space for model searching. Functions in the expanded space can provide a better fit to the data, but they are also penalized
more because the roughness penalty value for the second model is much larger than the one for the first model. This suggests
that functions in the expanded space do not help much, given the nonlinear relationship between Range
and LogRatio
.
Output 42.1.6: Estimates for Smoothing Components
The two fitted models are all based on thin-plate regression splines, in which polynomials that have degrees higher than 2 are penalized. You might wonder whether allowing higher-order polynomials yields a much different model. The following statements fit a third spline model by penalizing polynomials that have degrees higher than 3:
proc gampl data=Lidar seed=12345; model LogRatio = spline(Range/m=3); output out=LidarOut3 pred=p3; run;
The fit summary statistics shown in Output 42.1.7 are close to the ones from the previous two models, albeit slightly smaller.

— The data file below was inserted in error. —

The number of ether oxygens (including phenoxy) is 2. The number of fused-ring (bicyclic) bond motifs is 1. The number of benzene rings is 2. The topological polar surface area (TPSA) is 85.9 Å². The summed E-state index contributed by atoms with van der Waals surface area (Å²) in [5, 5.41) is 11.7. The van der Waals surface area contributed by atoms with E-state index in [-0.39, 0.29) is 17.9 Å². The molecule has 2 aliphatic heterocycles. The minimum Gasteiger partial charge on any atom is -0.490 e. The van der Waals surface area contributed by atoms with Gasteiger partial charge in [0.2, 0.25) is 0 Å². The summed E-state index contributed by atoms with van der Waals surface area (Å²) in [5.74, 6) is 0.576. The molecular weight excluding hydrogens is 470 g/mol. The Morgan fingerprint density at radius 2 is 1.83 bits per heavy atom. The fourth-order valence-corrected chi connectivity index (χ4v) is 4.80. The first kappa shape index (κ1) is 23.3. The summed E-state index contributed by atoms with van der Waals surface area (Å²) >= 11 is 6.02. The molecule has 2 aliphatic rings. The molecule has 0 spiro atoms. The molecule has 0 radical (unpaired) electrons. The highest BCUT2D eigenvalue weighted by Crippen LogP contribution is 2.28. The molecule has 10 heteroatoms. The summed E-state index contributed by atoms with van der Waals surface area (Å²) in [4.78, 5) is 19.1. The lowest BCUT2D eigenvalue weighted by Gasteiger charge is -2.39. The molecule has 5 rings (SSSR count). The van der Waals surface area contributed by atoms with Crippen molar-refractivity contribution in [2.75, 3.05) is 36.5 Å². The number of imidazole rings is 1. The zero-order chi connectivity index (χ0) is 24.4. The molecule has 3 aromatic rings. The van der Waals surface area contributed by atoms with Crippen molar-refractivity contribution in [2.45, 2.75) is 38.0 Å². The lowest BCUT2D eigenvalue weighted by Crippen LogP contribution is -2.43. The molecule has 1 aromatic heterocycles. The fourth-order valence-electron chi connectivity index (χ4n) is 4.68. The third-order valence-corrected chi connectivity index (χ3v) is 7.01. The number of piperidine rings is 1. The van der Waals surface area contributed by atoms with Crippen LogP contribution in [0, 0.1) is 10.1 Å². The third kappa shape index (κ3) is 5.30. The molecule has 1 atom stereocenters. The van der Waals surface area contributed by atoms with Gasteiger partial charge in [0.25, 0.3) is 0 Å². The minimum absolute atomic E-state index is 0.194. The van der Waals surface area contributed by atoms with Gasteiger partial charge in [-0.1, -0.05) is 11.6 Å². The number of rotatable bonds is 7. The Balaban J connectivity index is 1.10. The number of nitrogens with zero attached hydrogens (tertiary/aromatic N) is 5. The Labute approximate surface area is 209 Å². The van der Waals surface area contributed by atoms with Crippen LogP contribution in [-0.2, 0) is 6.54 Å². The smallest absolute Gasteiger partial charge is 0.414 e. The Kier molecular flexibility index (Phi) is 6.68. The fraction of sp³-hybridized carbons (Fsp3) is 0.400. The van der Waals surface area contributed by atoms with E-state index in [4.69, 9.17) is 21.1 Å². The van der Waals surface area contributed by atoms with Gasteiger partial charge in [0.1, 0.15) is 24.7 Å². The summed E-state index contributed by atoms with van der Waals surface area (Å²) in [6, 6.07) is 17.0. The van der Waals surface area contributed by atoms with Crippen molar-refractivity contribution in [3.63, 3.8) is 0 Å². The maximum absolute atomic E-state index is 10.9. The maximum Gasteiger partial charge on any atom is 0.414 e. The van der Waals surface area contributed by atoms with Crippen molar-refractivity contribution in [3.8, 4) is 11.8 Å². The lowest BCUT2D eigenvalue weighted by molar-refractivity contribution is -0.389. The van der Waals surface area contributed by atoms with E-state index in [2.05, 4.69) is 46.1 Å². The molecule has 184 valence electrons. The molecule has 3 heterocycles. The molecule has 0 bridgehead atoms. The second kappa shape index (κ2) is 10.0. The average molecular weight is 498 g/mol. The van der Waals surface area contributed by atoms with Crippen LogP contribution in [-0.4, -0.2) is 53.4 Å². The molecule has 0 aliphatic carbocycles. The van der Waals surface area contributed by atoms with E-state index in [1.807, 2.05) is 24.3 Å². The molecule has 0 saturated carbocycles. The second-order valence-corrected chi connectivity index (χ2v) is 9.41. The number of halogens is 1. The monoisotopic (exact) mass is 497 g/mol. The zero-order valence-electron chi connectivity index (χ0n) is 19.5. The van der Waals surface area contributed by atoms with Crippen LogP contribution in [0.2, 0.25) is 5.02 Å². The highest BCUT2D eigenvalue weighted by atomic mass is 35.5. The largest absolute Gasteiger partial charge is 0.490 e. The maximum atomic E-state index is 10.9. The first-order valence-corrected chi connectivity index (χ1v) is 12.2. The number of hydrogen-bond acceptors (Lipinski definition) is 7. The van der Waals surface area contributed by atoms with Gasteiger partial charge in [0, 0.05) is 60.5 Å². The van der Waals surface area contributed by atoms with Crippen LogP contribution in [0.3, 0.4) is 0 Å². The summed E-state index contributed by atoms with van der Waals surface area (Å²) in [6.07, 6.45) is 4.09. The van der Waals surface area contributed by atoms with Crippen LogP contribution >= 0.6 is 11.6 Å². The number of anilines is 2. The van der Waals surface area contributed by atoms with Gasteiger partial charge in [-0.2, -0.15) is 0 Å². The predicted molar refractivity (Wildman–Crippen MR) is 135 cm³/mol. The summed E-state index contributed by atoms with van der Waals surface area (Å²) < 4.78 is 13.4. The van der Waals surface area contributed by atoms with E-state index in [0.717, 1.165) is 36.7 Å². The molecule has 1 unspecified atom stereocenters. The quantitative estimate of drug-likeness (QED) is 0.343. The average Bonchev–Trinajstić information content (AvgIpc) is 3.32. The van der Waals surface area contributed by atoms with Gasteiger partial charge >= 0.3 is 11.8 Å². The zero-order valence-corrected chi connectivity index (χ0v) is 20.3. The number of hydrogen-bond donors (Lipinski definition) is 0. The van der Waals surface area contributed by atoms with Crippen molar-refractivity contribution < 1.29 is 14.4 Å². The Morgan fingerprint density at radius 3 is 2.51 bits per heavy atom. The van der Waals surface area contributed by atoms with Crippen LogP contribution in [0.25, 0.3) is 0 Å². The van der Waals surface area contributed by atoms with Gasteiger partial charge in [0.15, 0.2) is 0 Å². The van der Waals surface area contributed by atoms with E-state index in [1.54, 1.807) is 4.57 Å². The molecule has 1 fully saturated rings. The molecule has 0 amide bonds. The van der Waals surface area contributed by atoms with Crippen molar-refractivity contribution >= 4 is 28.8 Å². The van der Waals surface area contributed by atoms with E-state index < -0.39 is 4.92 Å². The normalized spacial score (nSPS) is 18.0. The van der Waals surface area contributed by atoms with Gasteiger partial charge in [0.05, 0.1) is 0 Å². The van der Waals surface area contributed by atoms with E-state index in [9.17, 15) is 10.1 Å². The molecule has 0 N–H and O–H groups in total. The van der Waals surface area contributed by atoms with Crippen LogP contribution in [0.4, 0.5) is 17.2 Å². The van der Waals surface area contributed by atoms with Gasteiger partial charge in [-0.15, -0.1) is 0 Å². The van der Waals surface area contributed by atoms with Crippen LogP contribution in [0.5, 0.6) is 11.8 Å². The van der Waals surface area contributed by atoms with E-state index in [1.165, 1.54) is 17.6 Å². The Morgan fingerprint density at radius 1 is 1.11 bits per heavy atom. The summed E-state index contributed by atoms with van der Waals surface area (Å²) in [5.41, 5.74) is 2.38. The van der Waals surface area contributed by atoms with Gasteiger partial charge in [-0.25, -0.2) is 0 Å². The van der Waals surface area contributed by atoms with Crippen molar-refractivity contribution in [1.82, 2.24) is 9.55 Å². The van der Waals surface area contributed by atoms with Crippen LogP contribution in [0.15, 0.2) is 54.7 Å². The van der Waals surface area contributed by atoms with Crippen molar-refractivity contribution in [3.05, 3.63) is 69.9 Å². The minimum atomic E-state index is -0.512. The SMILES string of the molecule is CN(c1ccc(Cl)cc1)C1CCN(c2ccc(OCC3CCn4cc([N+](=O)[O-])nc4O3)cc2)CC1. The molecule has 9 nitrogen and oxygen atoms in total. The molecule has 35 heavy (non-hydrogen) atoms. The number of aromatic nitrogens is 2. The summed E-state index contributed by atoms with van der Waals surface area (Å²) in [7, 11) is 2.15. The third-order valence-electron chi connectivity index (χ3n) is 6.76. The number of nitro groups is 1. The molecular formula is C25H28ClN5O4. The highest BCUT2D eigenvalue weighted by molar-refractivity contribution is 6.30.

Output 42.1.7: Fit Statistics
Scatter Plot Smoothing |
Fit Statistics | |
---|---|
Penalized Log Likelihood | 249.79779 |
Roughness Penalty | 9.440383E-9 |
Effective Degrees of Freedom | 10.00000 |
Effective Degrees of Freedom for Error | 211.00000 |
AIC (smaller is better) | -479.59559 |
AICC (smaller is better) | -478.54797 |
BIC (smaller is better) | -445.61397 |
GCV (smaller is better) | 0.00664 |
As shown in Output 42.1.8, the effective degrees of freedom for the spline term where polynomials with degrees less than 4 are allowed without penalization is 8. The roughness penalty is quite small compared to the previous two fits. This also suggests that there are important contributions from the penalized part of the thin-plate regression splines even after the nonpenalized polynomials are raised to order 3.
Output 42.1.8: Estimates for Smoothing Components
The following statements use the DATA step to merge the predictions from the three scatter plot smoothing fits by PROC GAMPL and use the SGPLOT procedure to visualize them:
data LidarPred; merge Lidar LidarOut LidarOut2 LidarOut3; run; proc sgplot data=LidarPred; scatter x=Range y=LogRatio / markerattrs=GraphData1(size=7); series x=Range y=p / lineattrs =GraphData2(thickness=2) legendlabel="Spline 1"; series x=Range y=p2 / lineattrs =GraphData3(thickness=2) legendlabel="Spline 2"; series x=Range y=p3 / lineattrs =GraphData4(thickness=2) legendlabel="Spline 3"; run;
Output 42.1.9 displays the scatter plot smoothing fits by PROC GAMPL under three different spline specifications.
Output 42.1.9: Scatter Plot Smoothing